I have been teaching in the secondary system in Melbourne for a number of years. This year feels, in some ways, a little different for many of us at my college. This feeling, which I would describe as one of relief, comes about simply because we, as a school, have taken a firm stand against the ubiquitous mobile phone.
This stance does not mean that we think that phones cannot be a useful learning tool in the classroom. It is just that now our experience tells us that in the vast majority of cases, when it comes to mobile phones there is usually very little learning taking place.
I imagine this would be the case for countless schools. We had students sitting on the floor in corridors before school, texting or running their well-worn thumbs down the interface of their phone, obsessed with their Instagram feeds. We had students entering their homeroom and in many instances placing their school books on the table and instantly reverting to their phones without even a cursory glance at their teacher or fellow students.
Some teachers were collecting phones to place in a basket at the start of each lesson, which would eat into valuable time and often produce further teenage angst. Students took photos of written or typed messages on the whiteboard and even, undoubtedly, of each other.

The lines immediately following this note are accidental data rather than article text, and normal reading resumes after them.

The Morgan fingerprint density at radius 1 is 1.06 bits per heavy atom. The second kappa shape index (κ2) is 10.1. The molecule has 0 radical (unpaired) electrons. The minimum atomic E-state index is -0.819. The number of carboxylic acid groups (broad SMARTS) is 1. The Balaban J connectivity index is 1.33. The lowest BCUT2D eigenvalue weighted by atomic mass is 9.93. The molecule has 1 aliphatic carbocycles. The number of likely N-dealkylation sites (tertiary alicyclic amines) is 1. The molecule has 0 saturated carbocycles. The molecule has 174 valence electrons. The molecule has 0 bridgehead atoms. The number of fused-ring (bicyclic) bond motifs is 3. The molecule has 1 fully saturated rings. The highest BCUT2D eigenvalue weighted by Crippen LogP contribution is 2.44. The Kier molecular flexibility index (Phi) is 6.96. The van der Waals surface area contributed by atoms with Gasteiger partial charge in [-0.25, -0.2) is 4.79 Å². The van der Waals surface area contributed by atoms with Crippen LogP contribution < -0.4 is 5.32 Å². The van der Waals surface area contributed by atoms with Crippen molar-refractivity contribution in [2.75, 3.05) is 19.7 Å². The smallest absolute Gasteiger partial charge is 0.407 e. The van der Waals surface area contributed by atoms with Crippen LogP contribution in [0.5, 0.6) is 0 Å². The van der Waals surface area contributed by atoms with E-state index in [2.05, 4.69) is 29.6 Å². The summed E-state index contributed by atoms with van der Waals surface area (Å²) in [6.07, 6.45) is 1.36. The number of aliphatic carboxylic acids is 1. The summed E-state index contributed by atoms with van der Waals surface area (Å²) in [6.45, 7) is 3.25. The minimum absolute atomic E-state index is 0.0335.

Last lesson would produce further checking in of phones and often little beeps to register an incoming message, or even, just as annoying, their phone would flash suddenly if it was on silent. I don’t know how many times the students accessed their phone during the day but I shudder to think. Perhaps it would go beyond double figures.
It’s not that we, as a school, did not act on obsessive mobile phone use. Teachers regularly confiscated phones. We made a big deal of it in meetings and as part of our general classroom rules. It is just that what we were doing was not effective enough.
Well that’s all in the past and this year we all feel so much better for it. This is all because my school made the decision at the end of last year that enough is enough.
We formed a new decree.
Phones could be accessed before school and after school and that was it. Placed in lockers throughout the day. No phone on a person either in class or at lunchtime or recess. The first day in about 21 phones were collected throughout the morning and afternoon. Day two that number was five, and so on. Now it barely raises a ripple of dissent.
Miraculously, we are all used to it. Teachers practise what they preach. And I get the feeling students actually like it. School is easier this way. It is nice to check your phone at the end of the day. But now it seems normal not to worry or think about it until the bell has gone and there are buses and trains to catch.
Naturally this doesn’t quite happen without some consequences. But I don’t think they are particularly harsh. They don’t need to be.
First time: phone confiscated for the day. Second time: the same deal but a 30-minute detention on top of that. Third time: a 60-minute detention and a parent or guardian has to come in to collect the phone.
There are further penalties beyond that, but several weeks in and we haven’t got beyond that. And I don’t think we will. We can all see and feel the benefits. I wish every high school would do something like this.
Darren Harrison is a teacher at St Columba’s College, Essendon.